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Explosion like one at Texas fertilizer plant not likely in Gainesville


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What started as a fire in a fertilizer plant in West, Texas, late Wednesday night soon escalated into a massive explosion that injured more than 160 people and killed at least five more.

The small town was devastated by the explosion that destroyed many homes and businesses. The question on many minds in the aftermath is: How likely is something like this to occur?

Jim Smith, manager of the Growers Fertilizer Corporation store in Newberry, said most people don’t have anything to worry about.

Though the cause of the Texas fire is still unknown, many are guessing the explosion was caused by tanks of anhydrous ammonia located nearby.

Anhydrous ammonia can be used as a fertilizer by being pumped as a gas directly into the ground. This chemical compound can cause various problems for those exposed. If inhaled and combined with water in the body, it can cause dehydration and severe burns.

Smith said his company does not use anhydrous ammonia, and neither do most fertilizer plants in Florida. Although their fertilizer does contain chemicals that can be hazardous, such as ammonium nitrate, he said there is no pressing danger. Consumers should feel safe about keeping fertilizer in their homes as long as it is properly stored in a dry environment, he said.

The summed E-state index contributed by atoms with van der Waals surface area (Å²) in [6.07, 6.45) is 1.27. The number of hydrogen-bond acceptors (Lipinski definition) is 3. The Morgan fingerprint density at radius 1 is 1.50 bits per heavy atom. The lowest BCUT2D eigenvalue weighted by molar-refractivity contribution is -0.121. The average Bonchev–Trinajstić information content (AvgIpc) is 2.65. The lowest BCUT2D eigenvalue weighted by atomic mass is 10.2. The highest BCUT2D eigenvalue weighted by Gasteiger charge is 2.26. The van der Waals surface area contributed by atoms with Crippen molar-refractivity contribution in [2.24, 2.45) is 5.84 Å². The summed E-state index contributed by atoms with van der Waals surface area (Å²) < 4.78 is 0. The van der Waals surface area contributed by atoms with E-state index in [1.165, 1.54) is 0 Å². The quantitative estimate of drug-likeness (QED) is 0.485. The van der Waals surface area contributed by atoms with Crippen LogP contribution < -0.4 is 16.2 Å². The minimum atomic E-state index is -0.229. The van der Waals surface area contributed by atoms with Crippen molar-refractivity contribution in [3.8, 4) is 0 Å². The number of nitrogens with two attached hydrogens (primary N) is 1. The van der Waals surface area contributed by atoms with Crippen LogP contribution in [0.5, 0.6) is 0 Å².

Gainesville Fire Rescue District Chief James Lovvorn said they prepare far in advance in case something like this were to ever occur. Even though both plants and rescue officials prepare extensively, there is always some risk working with these types of chemicals. Lovvorn said it is important to be ready for any situation.

Rebekah Geier wrote this story online.

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Emily Burris reported for WUFT-TV.

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